These types of new strategies suggest that identifying phishing attacks may not remain an easy task for too much longer.
Phishing prevention tactics
There are many strategies that you can employ to keep your private information safe from phishers. Consider the following:
- Understand what a phishing attack looks like: Phishers are hoping that by targeting enough people, they will eventually find a victim who has no knowledge of the scam. Being able to spot the classic warning signs is an excellent prevention strategy.
- Only browse on secure sites: A secure URL will start with ‘HTTPS’. Always check to make sure the websites you are visiting include this security feature, and never provide any personal information or credit card details to an unsecure connection.
- Use a VPN: What is a VPN? It’s an acronym used for the term ‘virtual private network’. A virtual private network is a type of encrypted connection that prevents prying eyes from accessing your data and location. Using a VPN will prevent cybercriminals from monitoring your activity, which can put a stop to targeted scam messages.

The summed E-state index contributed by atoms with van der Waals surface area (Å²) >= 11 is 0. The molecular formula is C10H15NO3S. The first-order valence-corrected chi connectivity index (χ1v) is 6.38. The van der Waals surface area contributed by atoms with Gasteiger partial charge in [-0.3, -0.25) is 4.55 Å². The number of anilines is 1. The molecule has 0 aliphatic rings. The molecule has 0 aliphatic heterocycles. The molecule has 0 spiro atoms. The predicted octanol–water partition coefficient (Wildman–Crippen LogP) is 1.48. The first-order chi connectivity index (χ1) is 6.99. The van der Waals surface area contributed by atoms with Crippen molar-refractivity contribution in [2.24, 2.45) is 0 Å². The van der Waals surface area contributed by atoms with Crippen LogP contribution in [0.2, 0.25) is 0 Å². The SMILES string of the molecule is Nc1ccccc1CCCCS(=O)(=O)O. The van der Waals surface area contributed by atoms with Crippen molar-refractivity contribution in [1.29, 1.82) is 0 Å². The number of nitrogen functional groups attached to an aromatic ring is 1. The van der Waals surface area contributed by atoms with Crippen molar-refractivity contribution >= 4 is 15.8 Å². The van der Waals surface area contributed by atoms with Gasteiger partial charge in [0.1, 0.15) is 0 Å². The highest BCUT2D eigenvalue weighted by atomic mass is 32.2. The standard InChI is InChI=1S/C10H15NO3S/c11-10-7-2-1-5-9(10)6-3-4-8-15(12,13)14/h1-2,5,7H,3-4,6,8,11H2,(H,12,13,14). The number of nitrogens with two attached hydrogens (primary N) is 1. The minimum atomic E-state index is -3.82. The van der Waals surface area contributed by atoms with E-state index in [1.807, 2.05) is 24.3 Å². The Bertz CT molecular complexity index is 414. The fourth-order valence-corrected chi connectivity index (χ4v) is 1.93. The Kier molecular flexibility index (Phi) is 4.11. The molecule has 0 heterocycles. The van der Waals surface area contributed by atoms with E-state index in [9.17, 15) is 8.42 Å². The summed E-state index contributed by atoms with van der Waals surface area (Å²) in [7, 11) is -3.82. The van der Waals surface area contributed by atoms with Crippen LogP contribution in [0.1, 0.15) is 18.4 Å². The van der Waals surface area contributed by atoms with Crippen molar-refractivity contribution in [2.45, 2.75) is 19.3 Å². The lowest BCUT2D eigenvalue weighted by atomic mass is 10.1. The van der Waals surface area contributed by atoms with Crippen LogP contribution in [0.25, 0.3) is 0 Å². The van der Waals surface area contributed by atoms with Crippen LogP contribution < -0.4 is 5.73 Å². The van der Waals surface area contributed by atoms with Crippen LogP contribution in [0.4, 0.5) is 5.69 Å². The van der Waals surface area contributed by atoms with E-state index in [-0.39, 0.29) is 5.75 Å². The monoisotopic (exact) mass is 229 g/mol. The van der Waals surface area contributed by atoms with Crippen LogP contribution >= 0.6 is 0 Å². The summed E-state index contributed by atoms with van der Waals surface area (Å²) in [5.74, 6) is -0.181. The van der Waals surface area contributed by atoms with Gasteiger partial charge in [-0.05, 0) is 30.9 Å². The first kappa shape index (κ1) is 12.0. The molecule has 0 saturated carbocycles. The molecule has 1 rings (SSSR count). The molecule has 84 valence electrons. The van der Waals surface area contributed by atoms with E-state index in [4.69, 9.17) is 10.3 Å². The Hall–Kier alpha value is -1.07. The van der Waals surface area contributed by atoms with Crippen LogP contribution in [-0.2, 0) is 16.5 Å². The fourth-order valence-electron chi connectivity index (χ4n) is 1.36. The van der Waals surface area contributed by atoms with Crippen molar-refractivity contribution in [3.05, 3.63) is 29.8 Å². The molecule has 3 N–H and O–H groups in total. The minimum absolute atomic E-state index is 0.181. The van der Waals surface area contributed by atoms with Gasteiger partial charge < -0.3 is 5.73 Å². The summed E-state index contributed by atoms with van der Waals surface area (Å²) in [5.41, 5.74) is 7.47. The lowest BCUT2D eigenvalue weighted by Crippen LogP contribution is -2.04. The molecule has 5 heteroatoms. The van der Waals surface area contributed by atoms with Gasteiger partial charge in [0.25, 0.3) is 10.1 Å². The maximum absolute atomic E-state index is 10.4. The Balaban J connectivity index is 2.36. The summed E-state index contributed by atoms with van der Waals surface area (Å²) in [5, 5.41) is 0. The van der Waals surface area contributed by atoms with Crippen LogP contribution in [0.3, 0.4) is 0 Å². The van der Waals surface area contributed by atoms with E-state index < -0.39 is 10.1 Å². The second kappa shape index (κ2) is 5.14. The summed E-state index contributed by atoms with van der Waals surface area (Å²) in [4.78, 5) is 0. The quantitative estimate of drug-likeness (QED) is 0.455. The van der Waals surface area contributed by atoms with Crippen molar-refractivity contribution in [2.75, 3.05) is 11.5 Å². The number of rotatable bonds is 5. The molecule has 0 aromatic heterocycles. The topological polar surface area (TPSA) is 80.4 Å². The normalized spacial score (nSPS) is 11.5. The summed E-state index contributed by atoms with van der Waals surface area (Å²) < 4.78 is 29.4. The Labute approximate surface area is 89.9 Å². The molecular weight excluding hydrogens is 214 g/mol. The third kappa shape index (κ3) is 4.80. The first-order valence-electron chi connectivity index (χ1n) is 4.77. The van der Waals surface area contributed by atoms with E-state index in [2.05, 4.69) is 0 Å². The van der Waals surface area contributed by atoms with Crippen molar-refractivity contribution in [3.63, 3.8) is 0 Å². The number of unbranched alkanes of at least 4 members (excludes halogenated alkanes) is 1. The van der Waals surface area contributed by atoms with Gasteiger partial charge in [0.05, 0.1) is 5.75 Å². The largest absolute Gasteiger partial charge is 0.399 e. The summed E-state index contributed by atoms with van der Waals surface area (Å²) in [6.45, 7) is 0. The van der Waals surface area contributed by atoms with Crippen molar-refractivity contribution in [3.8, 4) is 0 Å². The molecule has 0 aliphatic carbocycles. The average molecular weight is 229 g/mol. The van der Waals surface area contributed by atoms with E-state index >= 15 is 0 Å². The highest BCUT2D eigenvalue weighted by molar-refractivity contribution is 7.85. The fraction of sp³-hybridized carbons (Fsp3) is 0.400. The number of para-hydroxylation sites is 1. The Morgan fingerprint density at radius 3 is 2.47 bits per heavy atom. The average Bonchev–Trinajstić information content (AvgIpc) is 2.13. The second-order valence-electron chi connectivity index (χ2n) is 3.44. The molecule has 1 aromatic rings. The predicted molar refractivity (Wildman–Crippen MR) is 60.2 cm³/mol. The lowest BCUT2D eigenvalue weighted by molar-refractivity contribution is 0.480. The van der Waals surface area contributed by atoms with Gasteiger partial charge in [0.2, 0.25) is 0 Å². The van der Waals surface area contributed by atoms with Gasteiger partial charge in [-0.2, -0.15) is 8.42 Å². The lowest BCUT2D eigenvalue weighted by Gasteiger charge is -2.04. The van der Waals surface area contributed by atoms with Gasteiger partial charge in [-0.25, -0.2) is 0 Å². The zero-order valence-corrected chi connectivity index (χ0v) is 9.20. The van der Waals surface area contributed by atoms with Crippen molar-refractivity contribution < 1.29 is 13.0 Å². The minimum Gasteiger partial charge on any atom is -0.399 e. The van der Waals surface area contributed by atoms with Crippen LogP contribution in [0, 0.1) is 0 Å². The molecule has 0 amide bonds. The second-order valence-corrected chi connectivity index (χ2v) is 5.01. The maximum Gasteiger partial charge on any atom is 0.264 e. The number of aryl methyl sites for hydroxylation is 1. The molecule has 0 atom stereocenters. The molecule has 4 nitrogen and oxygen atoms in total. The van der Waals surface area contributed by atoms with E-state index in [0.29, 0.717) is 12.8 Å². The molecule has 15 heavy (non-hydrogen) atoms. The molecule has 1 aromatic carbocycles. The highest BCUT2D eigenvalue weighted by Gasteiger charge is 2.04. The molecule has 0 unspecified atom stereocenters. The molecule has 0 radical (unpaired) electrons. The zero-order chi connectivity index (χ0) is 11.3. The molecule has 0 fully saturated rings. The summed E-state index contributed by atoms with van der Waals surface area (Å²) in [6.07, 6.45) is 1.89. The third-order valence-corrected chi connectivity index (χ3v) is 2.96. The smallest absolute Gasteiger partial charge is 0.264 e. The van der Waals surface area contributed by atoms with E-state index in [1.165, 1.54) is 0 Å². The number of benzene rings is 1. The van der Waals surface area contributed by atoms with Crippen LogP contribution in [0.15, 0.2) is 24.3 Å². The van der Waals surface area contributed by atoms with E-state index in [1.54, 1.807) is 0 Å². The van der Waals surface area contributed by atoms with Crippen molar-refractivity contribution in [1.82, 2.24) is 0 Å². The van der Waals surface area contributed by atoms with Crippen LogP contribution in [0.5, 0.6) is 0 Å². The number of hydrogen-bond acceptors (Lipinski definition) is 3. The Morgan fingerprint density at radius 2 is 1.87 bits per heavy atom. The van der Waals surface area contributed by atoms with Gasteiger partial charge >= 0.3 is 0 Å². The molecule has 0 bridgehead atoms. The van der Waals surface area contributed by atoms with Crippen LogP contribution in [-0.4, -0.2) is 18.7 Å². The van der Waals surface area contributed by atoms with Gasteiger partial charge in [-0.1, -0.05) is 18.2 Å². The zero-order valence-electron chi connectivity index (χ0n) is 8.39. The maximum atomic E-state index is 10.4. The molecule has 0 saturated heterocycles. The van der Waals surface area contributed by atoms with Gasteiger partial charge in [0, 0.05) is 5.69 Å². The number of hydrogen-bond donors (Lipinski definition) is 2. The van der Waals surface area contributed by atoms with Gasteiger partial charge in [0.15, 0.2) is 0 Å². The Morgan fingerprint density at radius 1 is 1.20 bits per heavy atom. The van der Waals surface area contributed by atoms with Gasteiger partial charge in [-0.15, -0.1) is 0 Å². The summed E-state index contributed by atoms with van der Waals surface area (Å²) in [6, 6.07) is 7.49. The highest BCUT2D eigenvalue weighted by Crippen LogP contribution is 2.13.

- Change passwords regularly: Many of us use the same username/password combination for multiple accounts. Once phishers have access to one of your accounts, they are likely to attempt to hack their way into others. Be sure to change your passwords regularly, set strong passwords, and never use the same login information for multiple sites.
- Install antivirus software: Many antivirus programs come with phishing detection capabilities. The software will warn you if you receive suspicious emails or are at risk of sharing personal information on an unsecure network connection.
Cybercriminals are unlikely to disappear any time soon. Protect yourself and those around you by engaging in safe internet practises and always remain on the lookout for the classic warning signs of a phishing attack.
Bridget is a writer and editor, currently living in Melbourne. She is a copywriter for Newpath Web and loves working with words of all shapes and sizes. When not playing around with punctuation and grammar, she enjoys travelling and curating her Spotify playlists.